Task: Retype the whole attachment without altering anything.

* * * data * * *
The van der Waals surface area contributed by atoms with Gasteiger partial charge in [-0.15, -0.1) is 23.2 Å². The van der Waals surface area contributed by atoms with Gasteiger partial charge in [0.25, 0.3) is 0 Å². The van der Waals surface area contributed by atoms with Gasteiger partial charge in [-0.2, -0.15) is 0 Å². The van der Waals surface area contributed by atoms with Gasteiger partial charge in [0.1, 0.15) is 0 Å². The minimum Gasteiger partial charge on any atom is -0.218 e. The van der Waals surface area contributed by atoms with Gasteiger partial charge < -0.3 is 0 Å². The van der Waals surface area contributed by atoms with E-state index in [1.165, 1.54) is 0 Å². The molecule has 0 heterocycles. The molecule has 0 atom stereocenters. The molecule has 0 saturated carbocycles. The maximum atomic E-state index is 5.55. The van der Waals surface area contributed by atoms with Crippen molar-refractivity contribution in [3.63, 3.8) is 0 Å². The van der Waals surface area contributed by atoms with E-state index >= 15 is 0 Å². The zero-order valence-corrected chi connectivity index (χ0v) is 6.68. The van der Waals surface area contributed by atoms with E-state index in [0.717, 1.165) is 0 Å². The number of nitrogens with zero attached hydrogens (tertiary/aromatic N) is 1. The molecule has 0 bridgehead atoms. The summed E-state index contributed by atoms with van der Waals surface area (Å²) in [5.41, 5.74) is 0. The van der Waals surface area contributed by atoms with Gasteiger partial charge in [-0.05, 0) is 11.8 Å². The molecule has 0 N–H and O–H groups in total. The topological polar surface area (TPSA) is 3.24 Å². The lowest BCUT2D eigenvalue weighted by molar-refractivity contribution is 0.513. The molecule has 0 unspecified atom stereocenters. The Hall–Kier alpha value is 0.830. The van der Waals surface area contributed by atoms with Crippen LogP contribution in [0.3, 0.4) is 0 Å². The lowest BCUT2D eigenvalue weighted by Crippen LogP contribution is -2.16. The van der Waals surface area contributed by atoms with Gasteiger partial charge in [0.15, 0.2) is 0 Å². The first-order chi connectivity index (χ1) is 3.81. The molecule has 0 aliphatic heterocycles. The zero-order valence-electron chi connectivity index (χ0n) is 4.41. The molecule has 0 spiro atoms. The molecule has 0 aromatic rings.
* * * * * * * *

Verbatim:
The van der Waals surface area contributed by atoms with Gasteiger partial charge in [-0.15, -0.1) is 23.2 Å². The van der Waals surface area contributed by atoms with Gasteiger partial charge in [0.25, 0.3) is 0 Å². The van der Waals surface area contributed by atoms with Gasteiger partial charge in [-0.2, -0.15) is 0 Å². The van der Waals surface area contributed by atoms with Gasteiger partial charge in [0.1, 0.15) is 0 Å². The minimum Gasteiger partial charge on any atom is -0.218 e. The van der Waals surface area contributed by atoms with Gasteiger partial charge < -0.3 is 0 Å². The van der Waals surface area contributed by atoms with E-state index in [1.165, 1.54) is 0 Å². The molecule has 0 heterocycles. The molecule has 0 atom stereocenters. The molecule has 0 saturated carbocycles. The maximum atomic E-state index is 5.55. The van der Waals surface area contributed by atoms with Crippen molar-refractivity contribution in [3.63, 3.8) is 0 Å². The van der Waals surface area contributed by atoms with E-state index >= 15 is 0 Å². The zero-order valence-corrected chi connectivity index (χ0v) is 6.68. The van der Waals surface area contributed by atoms with E-state index in [0.717, 1.165) is 0 Å². The number of nitrogens with zero attached hydrogens (tertiary/aromatic N) is 1. The molecule has 0 bridgehead atoms. The summed E-state index contributed by atoms with van der Waals surface area (Å²) in [5.41, 5.74) is 0. The van der Waals surface area contributed by atoms with Gasteiger partial charge in [-0.05, 0) is 11.8 Å². The molecule has 0 N–H and O–H groups in total. The topological polar surface area (TPSA) is 3.24 Å². The lowest BCUT2D eigenvalue weighted by molar-refractivity contribution is 0.513. The molecule has 0 unspecified atom stereocenters. The Hall–Kier alpha value is 0.830. The van der Waals surface area contributed by atoms with Crippen LogP contribution in [0.3, 0.4) is 0 Å². The lowest BCUT2D eigenvalue weighted by Crippen LogP contribution is -2.16. The van der Waals surface area contributed by atoms with Gasteiger partial charge in [0.15, 0.2) is 0 Å². The first-order chi connectivity index (χ1) is 3.81. The molecule has 0 aliphatic heterocycles. The zero-order valence-electron chi connectivity index (χ0n) is 4.41. The molecule has 0 spiro atoms. The molecule has 0 aromatic rings.